Nomasango Tshefu was born at Nonibe Location in King Williamstown, Eastern Cape. She was raised by a strict mother,Nomawethu Tshefu and her father, who dabbled as a bus driver and farmer.
Nomasango obtained her basic education schooling at Nonibe Primary School. She completed her higher grades at Zimlindile High School. After high school, she went to Mdantsane to train as a teacher at Rubusana Training College. After completing her studies, she was hired at Tyhusha Primary School. Tshefu worked there for three years before followed by a transfer to Nontsikelelo Junior Primary in Mdantsane. During this period, she read for her B.A. degree at Fort Hare University.
In 1997 when Nomasango like other young women was looking forward to exploring what life had in store for her a life changing incident befell her.
“When I was about to graduate my ex-boyfriend shot me. While I was being pumped with bullets by my partner my two young children who were in the house had to endure this. I spent about ten days in the Intensive Care Unit (ICU) of Life Hospital. I was then transferred to Libertas Hospital in Cape Town”, said Tshefu.
“It was all so surreal. It was in Cape Town where it dawned on me that I would never be able to walk again”, recalls Tshefu.
During this time, her eldest daughter was attending school. Tshefu was under a lot of emotional strain as she was no longer in a position to work. At the end of the day, she had to see to it that school fees and transport were paid. Tshefu’s hospital stay meant she could not monitor her children. This left her concerned over her daughter’s academic performance. Life in general became unbearable that she contemplated taking her own life.
“I remember how when I was discharged from hospital colleagues at the airport arrived to welcome me back home. It was exciting to see them. I was in denial and kept on telling myself I would walk again. Reality quickly set in and I realised this would not be possible.This is probably the time depression kicked in”, said Tshefu.
Tshefu recalls that while at home recuperating a relative took her to a local church.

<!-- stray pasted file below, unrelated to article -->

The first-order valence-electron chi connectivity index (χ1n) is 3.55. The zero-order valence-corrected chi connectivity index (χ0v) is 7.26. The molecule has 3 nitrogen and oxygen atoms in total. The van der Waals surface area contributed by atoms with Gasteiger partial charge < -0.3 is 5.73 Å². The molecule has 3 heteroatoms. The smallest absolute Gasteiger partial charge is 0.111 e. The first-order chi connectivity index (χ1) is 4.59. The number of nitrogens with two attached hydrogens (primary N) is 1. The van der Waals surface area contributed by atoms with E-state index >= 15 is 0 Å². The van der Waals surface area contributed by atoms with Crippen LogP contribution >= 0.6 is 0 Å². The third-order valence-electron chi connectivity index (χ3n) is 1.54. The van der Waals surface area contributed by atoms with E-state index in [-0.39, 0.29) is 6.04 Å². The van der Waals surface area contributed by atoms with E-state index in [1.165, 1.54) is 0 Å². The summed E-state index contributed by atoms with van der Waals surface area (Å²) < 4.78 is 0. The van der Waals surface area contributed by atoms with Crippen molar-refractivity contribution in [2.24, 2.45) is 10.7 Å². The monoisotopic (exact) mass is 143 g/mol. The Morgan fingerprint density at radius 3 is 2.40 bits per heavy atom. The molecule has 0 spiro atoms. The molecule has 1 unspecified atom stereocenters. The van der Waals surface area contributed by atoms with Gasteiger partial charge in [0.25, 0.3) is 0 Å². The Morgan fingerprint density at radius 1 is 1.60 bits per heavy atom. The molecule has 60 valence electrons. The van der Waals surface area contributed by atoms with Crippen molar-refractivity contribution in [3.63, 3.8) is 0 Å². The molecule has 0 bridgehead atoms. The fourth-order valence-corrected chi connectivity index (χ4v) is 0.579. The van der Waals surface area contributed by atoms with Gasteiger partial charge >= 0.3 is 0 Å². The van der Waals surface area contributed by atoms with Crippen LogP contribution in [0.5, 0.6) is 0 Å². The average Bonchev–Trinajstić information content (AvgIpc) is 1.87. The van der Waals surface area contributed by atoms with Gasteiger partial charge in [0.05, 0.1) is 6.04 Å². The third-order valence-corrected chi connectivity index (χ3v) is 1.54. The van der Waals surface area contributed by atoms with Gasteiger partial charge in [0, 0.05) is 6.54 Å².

“I found inner peace that day. Anger had totally consumed me. It was not easy but through prayer I forgave my perpetrator”, says an emotional Tshefu.
The Department of Education gave her incapacity leave from 1998 to 2000. It was decided by powers that be at the department that she had to be boarded to civil pension because her condition had not improved. Tshefu had lost all hope.
In 1999 Tshefu was introduced to Disabled People South Africa (DPSA). She says at DPSA her hope in life was revived. She is forever gratetul to one compassionate DPSA staffer Nokuthula Tsawu who became her pillar of strength.
“Nokuthula was younger than me but found in her to reach out. She gave me pearls of wisdom which I live by till today. We have become the best of friends. I will forever be thankful to her”, said a teary Tshefu.
In conclusion, Tshefu says being disabled has taught her to be resilient.
“We are only useful to our families when they expect to benefit from you. Once that does not happen you become a liability to them. What I have learnt from this journey of disability is that life is not easy. People develop an attitude towards you. You are called distasteful names. This in turn affects your children,” concluded Tshefu.
Having triumphed over adversities life has thrown at her, Nomasango Tshefu is living proof of how resilient the human spirit can be.